The planning process will also be central to ensuring that new developments do meet the Strategy’s “Better Places” objective, with developers, housing associations, and the planning system all having a role in ensuring that new developments do in fact create the thriving and sustainable communities envisaged by the Strategy.

Sustainable transport infrastructure will be key to this, and developers are already increasingly incorporating cycle and pedestrian infrastructure in the design of their developments. Improvements to our public transport infrastructure and the availability, particularly in rural areas, of public transport to serve these new homes will be essential in supporting that element of design in new developments and ensuring that we do, in fact, build sustainable communities.

From a private transport perspective, the Prime Minister has announced that electric vehicle charging points will be legally required in new build homes in England from next year. In Northern Ireland we are increasingly finding that developers are already future proofing their homes with solar panels and battery storage, and offering to install electrical connection points for EV chargers. Such sustainability will become part and parcel of material planning considerations in the years ahead as we work towards Net Zero. It is inevitable however that grid constraints in NI will make the roll out of EV chargers on homes a challenge without upgrades to the grid in the very near future.

In terms of effecting the delivery of these increased number of houses, notably, the draft Strategy refers to increasing land availability in areas of need and demand, including through improved knowledge of public land that may be suitable for housing. An ambitious extension to the scope of the Government Land and Property Register (GLPR) Programme to digitally map all land and property holdings for Central and Local Government in NI is proposed, which will support a collaborative approach between government, private developers and the housing associations in identifying suitable land. Availability of funding (both public and private) and targeted and strategic investment in key infrastructure (including waste water infrastructure) will then be key to delivering the necessary homes on those sites.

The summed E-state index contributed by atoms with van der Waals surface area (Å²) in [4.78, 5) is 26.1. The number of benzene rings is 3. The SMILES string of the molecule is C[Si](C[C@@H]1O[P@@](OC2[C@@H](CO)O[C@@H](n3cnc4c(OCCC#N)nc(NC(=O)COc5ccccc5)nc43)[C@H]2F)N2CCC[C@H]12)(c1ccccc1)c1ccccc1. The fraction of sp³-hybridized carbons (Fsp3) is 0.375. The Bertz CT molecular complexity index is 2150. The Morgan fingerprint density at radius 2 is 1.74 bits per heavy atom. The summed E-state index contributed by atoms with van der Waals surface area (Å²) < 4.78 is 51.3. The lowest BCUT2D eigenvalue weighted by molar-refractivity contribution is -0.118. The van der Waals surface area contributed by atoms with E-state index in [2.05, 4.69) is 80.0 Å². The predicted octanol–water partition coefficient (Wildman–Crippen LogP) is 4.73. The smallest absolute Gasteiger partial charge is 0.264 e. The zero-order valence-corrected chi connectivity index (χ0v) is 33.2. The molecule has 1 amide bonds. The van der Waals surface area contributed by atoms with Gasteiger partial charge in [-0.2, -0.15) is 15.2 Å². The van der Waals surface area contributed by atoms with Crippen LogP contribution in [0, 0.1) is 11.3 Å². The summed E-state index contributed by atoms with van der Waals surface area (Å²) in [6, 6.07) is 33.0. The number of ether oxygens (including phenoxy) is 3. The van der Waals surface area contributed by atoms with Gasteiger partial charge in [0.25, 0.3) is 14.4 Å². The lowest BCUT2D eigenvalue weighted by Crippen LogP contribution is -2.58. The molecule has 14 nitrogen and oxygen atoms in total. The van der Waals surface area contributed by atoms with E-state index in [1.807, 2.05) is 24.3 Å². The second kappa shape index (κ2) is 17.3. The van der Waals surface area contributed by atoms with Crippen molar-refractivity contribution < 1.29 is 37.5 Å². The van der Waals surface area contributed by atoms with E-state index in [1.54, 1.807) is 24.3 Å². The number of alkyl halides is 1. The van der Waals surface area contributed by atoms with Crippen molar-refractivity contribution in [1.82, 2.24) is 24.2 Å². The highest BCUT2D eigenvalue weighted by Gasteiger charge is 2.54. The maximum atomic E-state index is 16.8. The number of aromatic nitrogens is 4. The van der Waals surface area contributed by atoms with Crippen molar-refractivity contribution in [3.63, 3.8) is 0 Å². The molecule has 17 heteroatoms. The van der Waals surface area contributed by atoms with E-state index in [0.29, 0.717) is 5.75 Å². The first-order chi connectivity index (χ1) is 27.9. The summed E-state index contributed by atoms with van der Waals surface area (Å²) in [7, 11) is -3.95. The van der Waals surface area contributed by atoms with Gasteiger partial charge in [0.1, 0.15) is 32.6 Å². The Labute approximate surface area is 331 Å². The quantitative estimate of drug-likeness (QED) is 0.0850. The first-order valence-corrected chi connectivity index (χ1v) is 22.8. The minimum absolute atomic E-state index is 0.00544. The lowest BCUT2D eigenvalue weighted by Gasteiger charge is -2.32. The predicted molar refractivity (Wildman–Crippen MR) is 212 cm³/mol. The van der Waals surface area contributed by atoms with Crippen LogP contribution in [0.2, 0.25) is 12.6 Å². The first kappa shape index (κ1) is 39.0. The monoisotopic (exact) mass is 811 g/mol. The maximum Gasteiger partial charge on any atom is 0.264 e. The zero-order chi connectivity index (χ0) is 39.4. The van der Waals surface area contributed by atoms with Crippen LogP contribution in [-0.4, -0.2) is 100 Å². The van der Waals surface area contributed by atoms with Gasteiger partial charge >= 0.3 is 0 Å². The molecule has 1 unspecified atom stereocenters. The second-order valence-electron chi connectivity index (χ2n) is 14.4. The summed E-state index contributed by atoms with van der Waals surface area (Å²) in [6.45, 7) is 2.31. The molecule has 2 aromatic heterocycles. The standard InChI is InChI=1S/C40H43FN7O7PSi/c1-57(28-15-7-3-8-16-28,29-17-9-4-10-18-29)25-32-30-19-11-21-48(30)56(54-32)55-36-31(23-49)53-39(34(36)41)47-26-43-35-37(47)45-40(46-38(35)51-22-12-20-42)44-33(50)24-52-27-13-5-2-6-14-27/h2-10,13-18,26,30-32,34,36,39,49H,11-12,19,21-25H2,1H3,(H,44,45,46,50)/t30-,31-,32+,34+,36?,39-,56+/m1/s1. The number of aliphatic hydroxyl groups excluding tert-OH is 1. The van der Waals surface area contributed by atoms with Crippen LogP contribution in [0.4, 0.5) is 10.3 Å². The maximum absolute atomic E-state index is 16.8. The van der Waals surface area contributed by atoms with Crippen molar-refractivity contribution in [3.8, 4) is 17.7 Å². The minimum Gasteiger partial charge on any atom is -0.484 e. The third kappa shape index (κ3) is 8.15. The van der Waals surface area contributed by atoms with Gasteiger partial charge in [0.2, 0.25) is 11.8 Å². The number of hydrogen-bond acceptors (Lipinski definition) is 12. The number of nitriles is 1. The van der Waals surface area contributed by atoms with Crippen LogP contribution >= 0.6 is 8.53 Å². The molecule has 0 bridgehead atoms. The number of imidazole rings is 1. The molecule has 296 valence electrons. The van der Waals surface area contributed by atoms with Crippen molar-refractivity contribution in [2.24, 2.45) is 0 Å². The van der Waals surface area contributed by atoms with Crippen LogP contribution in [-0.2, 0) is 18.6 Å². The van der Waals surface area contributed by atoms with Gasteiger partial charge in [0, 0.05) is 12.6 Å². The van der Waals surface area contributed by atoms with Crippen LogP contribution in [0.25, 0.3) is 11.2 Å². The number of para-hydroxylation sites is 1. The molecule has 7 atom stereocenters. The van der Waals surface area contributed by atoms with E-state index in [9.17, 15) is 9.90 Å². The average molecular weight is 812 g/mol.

Next steps

The simplest way to respond to this consultation is online via the following link by 9 February 2022 but responses can be emailed to

Responses will be analysed to help finalise the Housing Supply Strategy. It is intended that the final Strategy will be published in March 2022.

TLT’s Real Estate and Planning & Environment teams regularly advise on housing matters in Northern Ireland, working with housing developers on the entire life cycle of development from site acquisition, through the provision of strategic planning advice and negotiating Section 76 planning agreements, to the development of the lands and ultimate disposal. We have experience in both the social and private housing spheres. For more information, please contact Sarah Mulholland or Mary-Jane Byrne.

This publication is intended for general guidance and represents our understanding of the relevant law and practice as at December 2021. Specific advice should be sought for specific cases. For more information see our terms & conditions.

Written by

Sarah Mulholland

Sarah Mulholland

Date published

15 December 2021